Lara Blanchard, Luce Associate Professor of East Asian Art, and Kara Kenney ’06 have co-authored an article published in the Collaboration issue (Fall 2009) of Critical Matrix: The Princeton Journal of Women, Gender and Culture.
Titled “Traces of Collaboration: Empress Yang’s Captions for Xia Gui’s Twelve Views of Landscape,” the article concerns a Chinese empress’s working relationship with a court painter on a 13th-century handscroll painting. Empress Yang Meizi (1162-1233) composed and inscribed poetic captions for each of the 12 scenes of Xia Gui’s (fl. ca. 1180-1224) painting.
“Art historians have generally assumed that she either wrote her captions as an afterthought or commissioned the work and presented the painter with captions to illustrate,” says Blanchard. “However, both captions and painting improvise upon the poetry and painting cycles on the topic of the Eight Views of the Xiao and Xiang Rivers, and in addition, the captions are not simple descriptions of the scenes nor the scenes simple illustrations of the captions.”
For these reasons, Blanchard and Kenney argue that the empress and painter may have collaborated on the work. Although collaboration was not a common model of patronage in China, Empress Yang was known to collaborate with other court painters in order to create paintings that helped to reinforce her power and secure her status at court.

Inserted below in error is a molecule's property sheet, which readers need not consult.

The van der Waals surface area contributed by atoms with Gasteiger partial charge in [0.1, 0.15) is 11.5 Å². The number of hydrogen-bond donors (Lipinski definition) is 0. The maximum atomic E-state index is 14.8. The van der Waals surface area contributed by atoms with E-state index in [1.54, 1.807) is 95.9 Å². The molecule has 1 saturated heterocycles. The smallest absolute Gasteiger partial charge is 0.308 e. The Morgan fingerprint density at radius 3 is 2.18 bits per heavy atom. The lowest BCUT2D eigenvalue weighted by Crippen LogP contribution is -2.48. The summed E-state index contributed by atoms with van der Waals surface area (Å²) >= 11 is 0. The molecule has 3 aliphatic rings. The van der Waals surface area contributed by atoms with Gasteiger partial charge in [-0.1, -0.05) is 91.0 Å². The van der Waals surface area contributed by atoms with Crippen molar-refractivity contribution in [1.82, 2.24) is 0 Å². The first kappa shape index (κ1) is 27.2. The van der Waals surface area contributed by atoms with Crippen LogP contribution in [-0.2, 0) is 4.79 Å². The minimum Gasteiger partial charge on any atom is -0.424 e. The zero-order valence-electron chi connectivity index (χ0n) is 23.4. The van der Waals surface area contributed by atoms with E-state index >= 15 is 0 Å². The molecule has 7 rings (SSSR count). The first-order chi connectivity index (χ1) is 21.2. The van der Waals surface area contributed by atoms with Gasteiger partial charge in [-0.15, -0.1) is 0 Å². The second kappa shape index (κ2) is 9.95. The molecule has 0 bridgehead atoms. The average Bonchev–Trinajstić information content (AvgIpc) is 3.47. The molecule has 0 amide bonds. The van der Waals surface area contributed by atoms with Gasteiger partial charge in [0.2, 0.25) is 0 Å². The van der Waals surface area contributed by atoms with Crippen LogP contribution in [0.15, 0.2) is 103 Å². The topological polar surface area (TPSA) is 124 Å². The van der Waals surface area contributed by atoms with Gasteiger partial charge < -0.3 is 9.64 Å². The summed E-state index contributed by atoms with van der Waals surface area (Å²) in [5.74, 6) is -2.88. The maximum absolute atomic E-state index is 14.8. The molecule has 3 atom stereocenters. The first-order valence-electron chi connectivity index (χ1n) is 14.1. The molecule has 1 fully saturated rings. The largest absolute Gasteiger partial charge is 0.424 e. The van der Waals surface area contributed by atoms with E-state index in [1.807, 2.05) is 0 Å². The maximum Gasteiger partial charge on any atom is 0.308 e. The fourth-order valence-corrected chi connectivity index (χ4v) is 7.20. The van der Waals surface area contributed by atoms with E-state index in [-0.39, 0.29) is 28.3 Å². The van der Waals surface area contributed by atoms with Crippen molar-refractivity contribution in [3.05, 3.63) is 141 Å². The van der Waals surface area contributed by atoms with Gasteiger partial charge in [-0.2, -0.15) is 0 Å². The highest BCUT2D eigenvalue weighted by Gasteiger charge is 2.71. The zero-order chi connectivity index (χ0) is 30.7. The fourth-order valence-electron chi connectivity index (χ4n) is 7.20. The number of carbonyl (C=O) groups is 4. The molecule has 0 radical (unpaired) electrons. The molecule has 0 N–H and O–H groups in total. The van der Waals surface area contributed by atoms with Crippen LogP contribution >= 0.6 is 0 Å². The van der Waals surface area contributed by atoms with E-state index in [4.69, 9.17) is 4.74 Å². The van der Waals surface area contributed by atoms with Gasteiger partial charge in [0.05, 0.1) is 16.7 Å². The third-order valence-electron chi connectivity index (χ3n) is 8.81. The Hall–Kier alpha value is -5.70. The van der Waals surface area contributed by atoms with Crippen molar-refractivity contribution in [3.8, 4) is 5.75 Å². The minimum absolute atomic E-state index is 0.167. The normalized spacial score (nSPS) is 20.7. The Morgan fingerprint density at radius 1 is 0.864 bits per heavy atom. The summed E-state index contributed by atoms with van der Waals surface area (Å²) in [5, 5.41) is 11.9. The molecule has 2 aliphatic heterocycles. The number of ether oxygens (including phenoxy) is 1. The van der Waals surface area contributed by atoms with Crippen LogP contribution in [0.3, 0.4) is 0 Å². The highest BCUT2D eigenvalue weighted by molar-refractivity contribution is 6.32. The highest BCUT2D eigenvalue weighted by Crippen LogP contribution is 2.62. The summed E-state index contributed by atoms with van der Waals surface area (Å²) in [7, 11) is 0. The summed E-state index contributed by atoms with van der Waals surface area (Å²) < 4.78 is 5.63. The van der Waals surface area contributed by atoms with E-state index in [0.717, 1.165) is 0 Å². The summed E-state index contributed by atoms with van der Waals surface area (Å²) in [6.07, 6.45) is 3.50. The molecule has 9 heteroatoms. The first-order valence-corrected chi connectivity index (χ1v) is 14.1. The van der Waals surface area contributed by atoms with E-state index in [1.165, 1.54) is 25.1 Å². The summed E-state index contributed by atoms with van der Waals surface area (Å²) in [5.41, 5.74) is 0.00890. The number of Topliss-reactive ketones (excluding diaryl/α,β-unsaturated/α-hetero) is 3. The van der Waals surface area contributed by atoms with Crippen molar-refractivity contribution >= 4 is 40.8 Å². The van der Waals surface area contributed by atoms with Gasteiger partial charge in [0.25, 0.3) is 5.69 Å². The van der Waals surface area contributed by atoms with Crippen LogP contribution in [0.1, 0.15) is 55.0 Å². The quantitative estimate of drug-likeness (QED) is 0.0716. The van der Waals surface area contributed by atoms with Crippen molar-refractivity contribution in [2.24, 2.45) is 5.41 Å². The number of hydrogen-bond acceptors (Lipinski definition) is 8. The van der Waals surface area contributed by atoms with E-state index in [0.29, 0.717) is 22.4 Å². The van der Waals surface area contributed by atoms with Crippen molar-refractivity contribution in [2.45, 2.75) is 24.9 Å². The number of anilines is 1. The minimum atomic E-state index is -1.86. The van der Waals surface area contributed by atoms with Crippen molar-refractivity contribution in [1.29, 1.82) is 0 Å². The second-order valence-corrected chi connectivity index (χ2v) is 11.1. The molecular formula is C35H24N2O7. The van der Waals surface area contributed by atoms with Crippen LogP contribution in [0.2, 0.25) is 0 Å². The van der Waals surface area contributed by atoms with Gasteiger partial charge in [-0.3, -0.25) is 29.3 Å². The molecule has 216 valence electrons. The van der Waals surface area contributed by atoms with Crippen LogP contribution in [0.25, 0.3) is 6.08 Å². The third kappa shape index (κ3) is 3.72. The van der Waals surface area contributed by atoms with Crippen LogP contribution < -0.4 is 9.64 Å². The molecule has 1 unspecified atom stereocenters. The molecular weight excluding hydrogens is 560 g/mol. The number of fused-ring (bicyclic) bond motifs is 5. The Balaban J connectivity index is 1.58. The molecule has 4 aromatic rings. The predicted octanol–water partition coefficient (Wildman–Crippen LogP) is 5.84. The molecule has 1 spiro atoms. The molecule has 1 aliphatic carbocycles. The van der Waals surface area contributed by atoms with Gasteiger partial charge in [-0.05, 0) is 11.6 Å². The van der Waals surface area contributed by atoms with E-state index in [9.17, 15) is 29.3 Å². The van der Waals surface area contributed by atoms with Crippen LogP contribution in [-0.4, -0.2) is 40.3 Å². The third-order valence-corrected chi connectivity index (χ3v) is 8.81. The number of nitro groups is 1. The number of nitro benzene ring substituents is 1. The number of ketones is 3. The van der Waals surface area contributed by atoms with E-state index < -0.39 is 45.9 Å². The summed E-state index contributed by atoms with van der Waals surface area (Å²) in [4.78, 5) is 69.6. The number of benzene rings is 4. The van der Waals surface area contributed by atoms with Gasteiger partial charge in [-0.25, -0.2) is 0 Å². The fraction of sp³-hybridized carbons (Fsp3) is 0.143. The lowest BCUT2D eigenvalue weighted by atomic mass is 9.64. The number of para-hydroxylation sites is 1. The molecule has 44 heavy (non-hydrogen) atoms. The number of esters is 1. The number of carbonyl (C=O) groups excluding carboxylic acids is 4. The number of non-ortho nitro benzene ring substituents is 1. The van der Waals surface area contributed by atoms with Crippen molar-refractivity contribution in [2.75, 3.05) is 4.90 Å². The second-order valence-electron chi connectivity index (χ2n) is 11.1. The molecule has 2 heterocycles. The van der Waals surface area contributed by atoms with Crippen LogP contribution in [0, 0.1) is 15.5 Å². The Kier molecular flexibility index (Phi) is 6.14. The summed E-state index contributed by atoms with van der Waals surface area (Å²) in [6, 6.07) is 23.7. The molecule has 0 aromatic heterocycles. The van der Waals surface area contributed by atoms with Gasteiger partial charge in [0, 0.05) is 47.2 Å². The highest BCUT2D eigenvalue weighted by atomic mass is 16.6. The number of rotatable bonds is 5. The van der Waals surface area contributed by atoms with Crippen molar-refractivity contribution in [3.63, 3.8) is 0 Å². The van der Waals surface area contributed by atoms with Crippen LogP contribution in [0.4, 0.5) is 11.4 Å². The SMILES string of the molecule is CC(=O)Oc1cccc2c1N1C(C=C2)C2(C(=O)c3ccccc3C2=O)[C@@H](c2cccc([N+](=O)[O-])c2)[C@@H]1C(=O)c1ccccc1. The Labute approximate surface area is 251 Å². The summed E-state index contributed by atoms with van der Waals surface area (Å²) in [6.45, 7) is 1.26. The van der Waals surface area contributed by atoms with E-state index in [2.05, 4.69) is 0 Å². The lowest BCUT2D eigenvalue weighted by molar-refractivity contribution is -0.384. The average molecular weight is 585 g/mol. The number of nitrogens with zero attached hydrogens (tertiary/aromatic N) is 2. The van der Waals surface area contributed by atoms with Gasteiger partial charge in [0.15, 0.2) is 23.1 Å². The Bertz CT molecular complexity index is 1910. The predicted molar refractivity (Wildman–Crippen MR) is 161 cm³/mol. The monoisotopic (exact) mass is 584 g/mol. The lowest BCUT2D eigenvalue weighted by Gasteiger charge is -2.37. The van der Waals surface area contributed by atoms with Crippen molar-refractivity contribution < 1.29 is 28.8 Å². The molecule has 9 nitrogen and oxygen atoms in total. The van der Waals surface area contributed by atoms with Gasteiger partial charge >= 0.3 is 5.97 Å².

The process of writing the article was itself collaborative, with two origins. Blanchard had written a seminar paper while in graduate school at the University of Michigan on the relationship of Xia Gui’s painting and Empress Yang’s captions to the Eight Views theme. Years later, she advised Kenney’s Honors paper in art history titled “The Reading of Pictorial Imagery: Empress Yang’s Collaboration with Xia Gui on Twelve Views of Landscape, ” which explored different possible interpretations of the work and proposed that Empress Yang may have intended it to commemorate her relationship with a younger empress, Xie Daoqing (1208-1282). The new article combines elements of both papers.
Blanchard joined the Colleges’ faculty in 2001. She received her M.A. and Ph.D. at the University of Michigan and her B.A. at the College of William and Mary. Before coming to Hobart and William Smith, she served as an instructor at the University of Michigan. She also previously held a research fellowship at the Freer Gallery of Art in Washington, D.C. Her professional affiliations include being an Associate in Research for the East Asia Program at Cornell University, and a member of the Association for Asian Studies and the College Art Association.
Kenney was an Honors student who graduated from William Smith magna cum laude with a B.A. in art history and European studies.